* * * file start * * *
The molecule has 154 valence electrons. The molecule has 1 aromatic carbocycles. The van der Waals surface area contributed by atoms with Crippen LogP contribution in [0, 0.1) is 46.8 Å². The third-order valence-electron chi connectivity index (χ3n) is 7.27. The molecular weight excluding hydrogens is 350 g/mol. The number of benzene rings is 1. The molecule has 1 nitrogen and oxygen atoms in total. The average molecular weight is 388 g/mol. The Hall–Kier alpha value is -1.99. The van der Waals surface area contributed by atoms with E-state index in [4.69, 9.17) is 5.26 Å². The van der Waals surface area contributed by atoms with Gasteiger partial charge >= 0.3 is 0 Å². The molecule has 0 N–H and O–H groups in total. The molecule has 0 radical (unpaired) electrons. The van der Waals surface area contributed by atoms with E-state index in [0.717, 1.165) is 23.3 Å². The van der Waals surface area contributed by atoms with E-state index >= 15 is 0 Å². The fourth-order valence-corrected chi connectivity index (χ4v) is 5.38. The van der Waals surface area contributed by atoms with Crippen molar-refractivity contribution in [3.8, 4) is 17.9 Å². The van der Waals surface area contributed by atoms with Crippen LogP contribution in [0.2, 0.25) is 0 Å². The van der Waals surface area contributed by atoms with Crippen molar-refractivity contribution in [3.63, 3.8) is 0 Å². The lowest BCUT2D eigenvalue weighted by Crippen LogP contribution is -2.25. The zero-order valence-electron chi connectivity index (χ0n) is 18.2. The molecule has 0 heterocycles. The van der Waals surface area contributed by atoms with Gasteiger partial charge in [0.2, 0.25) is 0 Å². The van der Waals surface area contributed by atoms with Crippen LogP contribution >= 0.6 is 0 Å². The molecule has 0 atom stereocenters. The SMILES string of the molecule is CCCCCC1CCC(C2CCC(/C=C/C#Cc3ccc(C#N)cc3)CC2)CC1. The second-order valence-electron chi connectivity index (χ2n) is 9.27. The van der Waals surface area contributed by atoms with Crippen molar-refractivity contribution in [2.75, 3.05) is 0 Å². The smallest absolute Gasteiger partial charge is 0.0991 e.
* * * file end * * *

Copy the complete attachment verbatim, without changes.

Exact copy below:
The molecule has 154 valence electrons. The molecule has 1 aromatic carbocycles. The van der Waals surface area contributed by atoms with Crippen LogP contribution in [0, 0.1) is 46.8 Å². The third-order valence-electron chi connectivity index (χ3n) is 7.27. The molecular weight excluding hydrogens is 350 g/mol. The number of benzene rings is 1. The molecule has 1 nitrogen and oxygen atoms in total. The average molecular weight is 388 g/mol. The Hall–Kier alpha value is -1.99. The van der Waals surface area contributed by atoms with E-state index in [4.69, 9.17) is 5.26 Å². The van der Waals surface area contributed by atoms with Gasteiger partial charge >= 0.3 is 0 Å². The molecule has 0 N–H and O–H groups in total. The molecule has 0 radical (unpaired) electrons. The van der Waals surface area contributed by atoms with E-state index in [0.717, 1.165) is 23.3 Å². The van der Waals surface area contributed by atoms with E-state index >= 15 is 0 Å². The fourth-order valence-corrected chi connectivity index (χ4v) is 5.38. The van der Waals surface area contributed by atoms with Crippen molar-refractivity contribution in [3.8, 4) is 17.9 Å². The van der Waals surface area contributed by atoms with Crippen LogP contribution in [0.2, 0.25) is 0 Å². The van der Waals surface area contributed by atoms with Crippen molar-refractivity contribution in [3.63, 3.8) is 0 Å². The lowest BCUT2D eigenvalue weighted by Crippen LogP contribution is -2.25. The zero-order valence-electron chi connectivity index (χ0n) is 18.2. The molecule has 0 heterocycles. The van der Waals surface area contributed by atoms with Gasteiger partial charge in [0.2, 0.25) is 0 Å². The van der Waals surface area contributed by atoms with Crippen LogP contribution >= 0.6 is 0 Å². The molecule has 0 atom stereocenters. The SMILES string of the molecule is CCCCCC1CCC(C2CCC(/C=C/C#Cc3ccc(C#N)cc3)CC2)CC1. The second-order valence-electron chi connectivity index (χ2n) is 9.27. The van der Waals surface area contributed by atoms with Crippen molar-refractivity contribution in [2.75, 3.05) is 0 Å². The smallest absolute Gasteiger partial charge is 0.0991 e.